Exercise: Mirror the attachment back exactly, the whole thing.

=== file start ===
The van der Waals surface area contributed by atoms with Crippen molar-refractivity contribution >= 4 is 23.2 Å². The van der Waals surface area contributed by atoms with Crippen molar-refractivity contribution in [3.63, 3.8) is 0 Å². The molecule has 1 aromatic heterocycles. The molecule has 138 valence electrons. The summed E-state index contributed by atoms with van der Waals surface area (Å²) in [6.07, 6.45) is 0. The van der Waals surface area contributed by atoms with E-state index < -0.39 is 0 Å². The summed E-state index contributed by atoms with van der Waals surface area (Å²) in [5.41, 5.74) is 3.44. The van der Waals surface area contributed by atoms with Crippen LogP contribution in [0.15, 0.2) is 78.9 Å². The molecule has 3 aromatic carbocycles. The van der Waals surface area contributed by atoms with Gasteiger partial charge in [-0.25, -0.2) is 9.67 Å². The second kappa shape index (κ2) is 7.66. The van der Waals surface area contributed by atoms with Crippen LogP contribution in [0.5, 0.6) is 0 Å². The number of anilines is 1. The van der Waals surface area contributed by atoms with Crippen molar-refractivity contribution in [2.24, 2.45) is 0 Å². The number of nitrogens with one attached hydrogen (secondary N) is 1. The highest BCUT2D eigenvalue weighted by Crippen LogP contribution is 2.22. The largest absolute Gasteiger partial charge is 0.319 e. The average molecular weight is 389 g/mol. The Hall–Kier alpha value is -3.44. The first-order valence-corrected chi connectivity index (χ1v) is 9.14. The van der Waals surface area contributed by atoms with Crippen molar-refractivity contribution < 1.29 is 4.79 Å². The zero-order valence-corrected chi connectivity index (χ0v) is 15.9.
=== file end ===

The van der Waals surface area contributed by atoms with Crippen molar-refractivity contribution >= 4 is 23.2 Å². The van der Waals surface area contributed by atoms with Crippen molar-refractivity contribution in [3.63, 3.8) is 0 Å². The molecule has 1 aromatic heterocycles. The molecule has 138 valence electrons. The summed E-state index contributed by atoms with van der Waals surface area (Å²) in [6.07, 6.45) is 0. The van der Waals surface area contributed by atoms with E-state index < -0.39 is 0 Å². The summed E-state index contributed by atoms with van der Waals surface area (Å²) in [5.41, 5.74) is 3.44. The van der Waals surface area contributed by atoms with Crippen LogP contribution in [0.15, 0.2) is 78.9 Å². The molecule has 3 aromatic carbocycles. The van der Waals surface area contributed by atoms with Gasteiger partial charge in [-0.25, -0.2) is 9.67 Å². The second kappa shape index (κ2) is 7.66. The van der Waals surface area contributed by atoms with Crippen LogP contribution in [0.5, 0.6) is 0 Å². The number of anilines is 1. The van der Waals surface area contributed by atoms with Crippen molar-refractivity contribution in [2.24, 2.45) is 0 Å². The number of nitrogens with one attached hydrogen (secondary N) is 1. The highest BCUT2D eigenvalue weighted by Crippen LogP contribution is 2.22. The largest absolute Gasteiger partial charge is 0.319 e. The average molecular weight is 389 g/mol. The Hall–Kier alpha value is -3.44. The first-order valence-corrected chi connectivity index (χ1v) is 9.14. The van der Waals surface area contributed by atoms with Crippen molar-refractivity contribution < 1.29 is 4.79 Å². The zero-order valence-corrected chi connectivity index (χ0v) is 15.9.